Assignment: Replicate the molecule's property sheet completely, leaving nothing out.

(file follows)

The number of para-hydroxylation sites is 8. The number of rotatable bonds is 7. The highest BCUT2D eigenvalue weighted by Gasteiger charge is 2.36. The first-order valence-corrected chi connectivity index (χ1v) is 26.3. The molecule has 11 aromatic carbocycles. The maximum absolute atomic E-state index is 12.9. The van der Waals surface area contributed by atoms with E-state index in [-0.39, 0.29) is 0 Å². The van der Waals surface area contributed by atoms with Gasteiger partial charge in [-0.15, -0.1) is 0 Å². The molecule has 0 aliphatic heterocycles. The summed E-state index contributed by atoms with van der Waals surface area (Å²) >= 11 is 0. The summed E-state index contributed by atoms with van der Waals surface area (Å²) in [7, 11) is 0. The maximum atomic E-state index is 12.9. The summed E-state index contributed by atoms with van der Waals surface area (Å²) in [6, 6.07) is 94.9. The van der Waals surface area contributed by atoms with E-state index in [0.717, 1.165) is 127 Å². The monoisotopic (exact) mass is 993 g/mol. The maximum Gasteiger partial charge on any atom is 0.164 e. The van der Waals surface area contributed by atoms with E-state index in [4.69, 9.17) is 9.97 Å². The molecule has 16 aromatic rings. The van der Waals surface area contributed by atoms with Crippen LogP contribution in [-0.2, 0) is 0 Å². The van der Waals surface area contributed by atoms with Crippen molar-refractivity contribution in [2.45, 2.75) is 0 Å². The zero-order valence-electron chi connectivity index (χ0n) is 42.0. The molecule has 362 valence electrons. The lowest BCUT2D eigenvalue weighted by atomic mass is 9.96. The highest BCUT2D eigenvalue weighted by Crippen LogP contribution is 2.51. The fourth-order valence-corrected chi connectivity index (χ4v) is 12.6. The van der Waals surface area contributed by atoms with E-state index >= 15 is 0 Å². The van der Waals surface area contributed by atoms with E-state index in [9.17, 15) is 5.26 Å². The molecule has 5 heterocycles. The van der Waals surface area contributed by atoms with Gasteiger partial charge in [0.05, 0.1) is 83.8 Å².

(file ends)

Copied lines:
The number of para-hydroxylation sites is 8. The number of rotatable bonds is 7. The highest BCUT2D eigenvalue weighted by Gasteiger charge is 2.36. The first-order valence-corrected chi connectivity index (χ1v) is 26.3. The molecule has 11 aromatic carbocycles. The maximum absolute atomic E-state index is 12.9. The van der Waals surface area contributed by atoms with E-state index in [-0.39, 0.29) is 0 Å². The van der Waals surface area contributed by atoms with Gasteiger partial charge in [-0.15, -0.1) is 0 Å². The molecule has 0 aliphatic heterocycles. The summed E-state index contributed by atoms with van der Waals surface area (Å²) >= 11 is 0. The summed E-state index contributed by atoms with van der Waals surface area (Å²) in [7, 11) is 0. The maximum atomic E-state index is 12.9. The summed E-state index contributed by atoms with van der Waals surface area (Å²) in [6, 6.07) is 94.9. The van der Waals surface area contributed by atoms with E-state index in [0.717, 1.165) is 127 Å². The monoisotopic (exact) mass is 993 g/mol. The maximum Gasteiger partial charge on any atom is 0.164 e. The van der Waals surface area contributed by atoms with E-state index in [4.69, 9.17) is 9.97 Å². The molecule has 16 aromatic rings. The van der Waals surface area contributed by atoms with Crippen LogP contribution in [-0.2, 0) is 0 Å². The van der Waals surface area contributed by atoms with Crippen molar-refractivity contribution in [2.45, 2.75) is 0 Å². The zero-order valence-electron chi connectivity index (χ0n) is 42.0. The molecule has 362 valence electrons. The lowest BCUT2D eigenvalue weighted by atomic mass is 9.96. The highest BCUT2D eigenvalue weighted by Crippen LogP contribution is 2.51. The fourth-order valence-corrected chi connectivity index (χ4v) is 12.6. The van der Waals surface area contributed by atoms with E-state index >= 15 is 0 Å². The van der Waals surface area contributed by atoms with E-state index in [9.17, 15) is 5.26 Å². The molecule has 5 heterocycles. The van der Waals surface area contributed by atoms with Gasteiger partial charge in [0.05, 0.1) is 83.8 Å².